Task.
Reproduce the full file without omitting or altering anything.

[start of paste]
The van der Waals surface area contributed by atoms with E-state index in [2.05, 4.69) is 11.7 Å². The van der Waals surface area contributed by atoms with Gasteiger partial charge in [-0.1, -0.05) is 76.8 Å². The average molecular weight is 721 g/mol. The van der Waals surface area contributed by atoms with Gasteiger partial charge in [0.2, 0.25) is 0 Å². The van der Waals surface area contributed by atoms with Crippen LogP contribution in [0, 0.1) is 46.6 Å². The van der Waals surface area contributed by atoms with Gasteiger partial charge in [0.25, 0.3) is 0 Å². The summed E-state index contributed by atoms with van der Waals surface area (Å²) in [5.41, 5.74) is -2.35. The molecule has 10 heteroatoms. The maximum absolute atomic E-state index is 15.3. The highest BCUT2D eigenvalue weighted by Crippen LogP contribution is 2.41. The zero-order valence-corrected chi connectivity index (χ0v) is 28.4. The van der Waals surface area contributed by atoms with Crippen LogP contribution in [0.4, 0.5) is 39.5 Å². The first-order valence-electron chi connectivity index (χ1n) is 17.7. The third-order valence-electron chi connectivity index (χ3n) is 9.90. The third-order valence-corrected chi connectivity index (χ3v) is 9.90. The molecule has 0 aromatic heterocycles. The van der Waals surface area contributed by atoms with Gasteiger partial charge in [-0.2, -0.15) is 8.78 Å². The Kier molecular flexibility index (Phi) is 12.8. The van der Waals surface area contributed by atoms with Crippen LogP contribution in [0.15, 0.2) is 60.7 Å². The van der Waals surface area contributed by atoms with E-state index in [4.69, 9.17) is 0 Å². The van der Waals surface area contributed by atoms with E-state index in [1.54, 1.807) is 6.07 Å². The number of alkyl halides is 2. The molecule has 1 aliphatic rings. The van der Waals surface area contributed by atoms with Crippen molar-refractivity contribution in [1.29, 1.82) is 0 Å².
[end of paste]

The van der Waals surface area contributed by atoms with E-state index in [2.05, 4.69) is 11.7 Å². The van der Waals surface area contributed by atoms with Gasteiger partial charge in [-0.1, -0.05) is 76.8 Å². The average molecular weight is 721 g/mol. The van der Waals surface area contributed by atoms with Gasteiger partial charge in [0.2, 0.25) is 0 Å². The van der Waals surface area contributed by atoms with Crippen LogP contribution in [0, 0.1) is 46.6 Å². The van der Waals surface area contributed by atoms with Gasteiger partial charge in [0.25, 0.3) is 0 Å². The summed E-state index contributed by atoms with van der Waals surface area (Å²) in [5.41, 5.74) is -2.35. The molecule has 10 heteroatoms. The maximum absolute atomic E-state index is 15.3. The highest BCUT2D eigenvalue weighted by Crippen LogP contribution is 2.41. The zero-order valence-corrected chi connectivity index (χ0v) is 28.4. The van der Waals surface area contributed by atoms with Crippen LogP contribution in [0.4, 0.5) is 39.5 Å². The first-order valence-electron chi connectivity index (χ1n) is 17.7. The third-order valence-electron chi connectivity index (χ3n) is 9.90. The third-order valence-corrected chi connectivity index (χ3v) is 9.90. The molecule has 0 aromatic heterocycles. The van der Waals surface area contributed by atoms with Gasteiger partial charge in [-0.2, -0.15) is 8.78 Å². The Kier molecular flexibility index (Phi) is 12.8. The van der Waals surface area contributed by atoms with Crippen LogP contribution in [0.15, 0.2) is 60.7 Å². The van der Waals surface area contributed by atoms with E-state index in [4.69, 9.17) is 0 Å². The van der Waals surface area contributed by atoms with E-state index in [1.54, 1.807) is 6.07 Å². The number of alkyl halides is 2. The molecule has 1 aliphatic rings. The van der Waals surface area contributed by atoms with Crippen molar-refractivity contribution in [1.29, 1.82) is 0 Å².